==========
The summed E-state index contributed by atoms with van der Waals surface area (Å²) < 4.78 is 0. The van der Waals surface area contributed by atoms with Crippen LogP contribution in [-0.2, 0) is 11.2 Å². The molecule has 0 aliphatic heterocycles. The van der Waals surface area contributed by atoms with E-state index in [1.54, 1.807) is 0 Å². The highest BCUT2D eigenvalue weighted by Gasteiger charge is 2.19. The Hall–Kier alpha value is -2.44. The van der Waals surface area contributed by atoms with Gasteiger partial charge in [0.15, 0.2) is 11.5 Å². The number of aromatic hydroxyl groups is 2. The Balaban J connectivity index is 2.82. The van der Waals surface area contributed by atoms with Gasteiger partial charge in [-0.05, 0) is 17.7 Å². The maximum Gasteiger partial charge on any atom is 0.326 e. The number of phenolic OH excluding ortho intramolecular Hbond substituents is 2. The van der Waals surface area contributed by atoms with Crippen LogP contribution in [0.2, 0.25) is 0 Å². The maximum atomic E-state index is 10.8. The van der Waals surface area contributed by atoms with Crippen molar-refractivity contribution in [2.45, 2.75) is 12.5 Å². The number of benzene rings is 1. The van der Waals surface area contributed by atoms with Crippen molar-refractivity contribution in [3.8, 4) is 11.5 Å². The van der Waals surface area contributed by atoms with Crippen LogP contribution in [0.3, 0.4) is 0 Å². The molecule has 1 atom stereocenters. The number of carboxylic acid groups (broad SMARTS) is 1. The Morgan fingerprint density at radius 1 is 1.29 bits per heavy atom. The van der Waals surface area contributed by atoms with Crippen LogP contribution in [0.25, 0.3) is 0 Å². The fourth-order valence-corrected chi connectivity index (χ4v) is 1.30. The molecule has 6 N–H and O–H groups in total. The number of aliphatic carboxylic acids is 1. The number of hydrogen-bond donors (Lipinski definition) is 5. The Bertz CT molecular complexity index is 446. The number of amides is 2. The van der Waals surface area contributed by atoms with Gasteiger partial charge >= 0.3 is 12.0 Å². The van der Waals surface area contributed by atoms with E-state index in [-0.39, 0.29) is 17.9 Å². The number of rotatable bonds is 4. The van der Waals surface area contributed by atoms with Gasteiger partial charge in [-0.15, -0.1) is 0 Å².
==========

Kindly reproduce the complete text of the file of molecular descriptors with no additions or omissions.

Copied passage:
The summed E-state index contributed by atoms with van der Waals surface area (Å²) < 4.78 is 0. The van der Waals surface area contributed by atoms with Crippen LogP contribution in [-0.2, 0) is 11.2 Å². The molecule has 0 aliphatic heterocycles. The van der Waals surface area contributed by atoms with E-state index in [1.54, 1.807) is 0 Å². The highest BCUT2D eigenvalue weighted by Gasteiger charge is 2.19. The Hall–Kier alpha value is -2.44. The van der Waals surface area contributed by atoms with Gasteiger partial charge in [0.15, 0.2) is 11.5 Å². The number of aromatic hydroxyl groups is 2. The Balaban J connectivity index is 2.82. The van der Waals surface area contributed by atoms with Gasteiger partial charge in [-0.05, 0) is 17.7 Å². The maximum Gasteiger partial charge on any atom is 0.326 e. The number of phenolic OH excluding ortho intramolecular Hbond substituents is 2. The van der Waals surface area contributed by atoms with Crippen LogP contribution in [0.2, 0.25) is 0 Å². The maximum atomic E-state index is 10.8. The van der Waals surface area contributed by atoms with Crippen molar-refractivity contribution in [2.45, 2.75) is 12.5 Å². The number of benzene rings is 1. The van der Waals surface area contributed by atoms with Crippen molar-refractivity contribution in [3.8, 4) is 11.5 Å². The van der Waals surface area contributed by atoms with Crippen LogP contribution in [0.3, 0.4) is 0 Å². The molecule has 1 atom stereocenters. The number of carboxylic acid groups (broad SMARTS) is 1. The Morgan fingerprint density at radius 1 is 1.29 bits per heavy atom. The van der Waals surface area contributed by atoms with Crippen LogP contribution in [0.25, 0.3) is 0 Å². The fourth-order valence-corrected chi connectivity index (χ4v) is 1.30. The molecule has 6 N–H and O–H groups in total. The number of aliphatic carboxylic acids is 1. The number of hydrogen-bond donors (Lipinski definition) is 5. The Bertz CT molecular complexity index is 446. The number of amides is 2. The van der Waals surface area contributed by atoms with Gasteiger partial charge >= 0.3 is 12.0 Å². The van der Waals surface area contributed by atoms with E-state index in [-0.39, 0.29) is 17.9 Å². The number of rotatable bonds is 4. The van der Waals surface area contributed by atoms with Gasteiger partial charge in [-0.15, -0.1) is 0 Å².